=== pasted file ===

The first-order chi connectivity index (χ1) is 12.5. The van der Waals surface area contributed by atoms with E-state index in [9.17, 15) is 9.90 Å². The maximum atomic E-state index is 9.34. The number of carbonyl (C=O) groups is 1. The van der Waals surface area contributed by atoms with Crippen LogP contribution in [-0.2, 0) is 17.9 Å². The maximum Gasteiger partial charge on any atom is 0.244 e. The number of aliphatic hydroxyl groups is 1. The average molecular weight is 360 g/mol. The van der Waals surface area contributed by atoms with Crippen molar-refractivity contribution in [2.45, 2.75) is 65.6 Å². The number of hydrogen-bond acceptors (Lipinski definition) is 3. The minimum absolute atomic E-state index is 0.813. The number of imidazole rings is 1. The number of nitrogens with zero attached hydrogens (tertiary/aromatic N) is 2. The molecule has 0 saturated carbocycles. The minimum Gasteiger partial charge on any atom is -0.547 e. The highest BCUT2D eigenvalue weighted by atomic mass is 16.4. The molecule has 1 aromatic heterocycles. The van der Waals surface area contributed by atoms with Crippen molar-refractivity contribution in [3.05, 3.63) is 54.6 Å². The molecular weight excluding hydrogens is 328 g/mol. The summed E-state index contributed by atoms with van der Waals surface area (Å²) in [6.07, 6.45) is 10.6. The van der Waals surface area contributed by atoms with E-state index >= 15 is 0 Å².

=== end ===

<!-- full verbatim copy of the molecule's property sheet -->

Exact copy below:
The first-order chi connectivity index (χ1) is 12.5. The van der Waals surface area contributed by atoms with E-state index in [9.17, 15) is 9.90 Å². The maximum atomic E-state index is 9.34. The number of carbonyl (C=O) groups is 1. The van der Waals surface area contributed by atoms with Crippen LogP contribution in [-0.2, 0) is 17.9 Å². The maximum Gasteiger partial charge on any atom is 0.244 e. The number of aliphatic hydroxyl groups is 1. The average molecular weight is 360 g/mol. The van der Waals surface area contributed by atoms with Crippen molar-refractivity contribution in [2.45, 2.75) is 65.6 Å². The number of hydrogen-bond acceptors (Lipinski definition) is 3. The minimum absolute atomic E-state index is 0.813. The number of imidazole rings is 1. The number of nitrogens with zero attached hydrogens (tertiary/aromatic N) is 2. The molecule has 0 saturated carbocycles. The minimum Gasteiger partial charge on any atom is -0.547 e. The highest BCUT2D eigenvalue weighted by atomic mass is 16.4. The molecule has 1 aromatic heterocycles. The van der Waals surface area contributed by atoms with Crippen molar-refractivity contribution in [3.05, 3.63) is 54.6 Å². The molecular weight excluding hydrogens is 328 g/mol. The summed E-state index contributed by atoms with van der Waals surface area (Å²) in [6.07, 6.45) is 10.6. The van der Waals surface area contributed by atoms with E-state index >= 15 is 0 Å².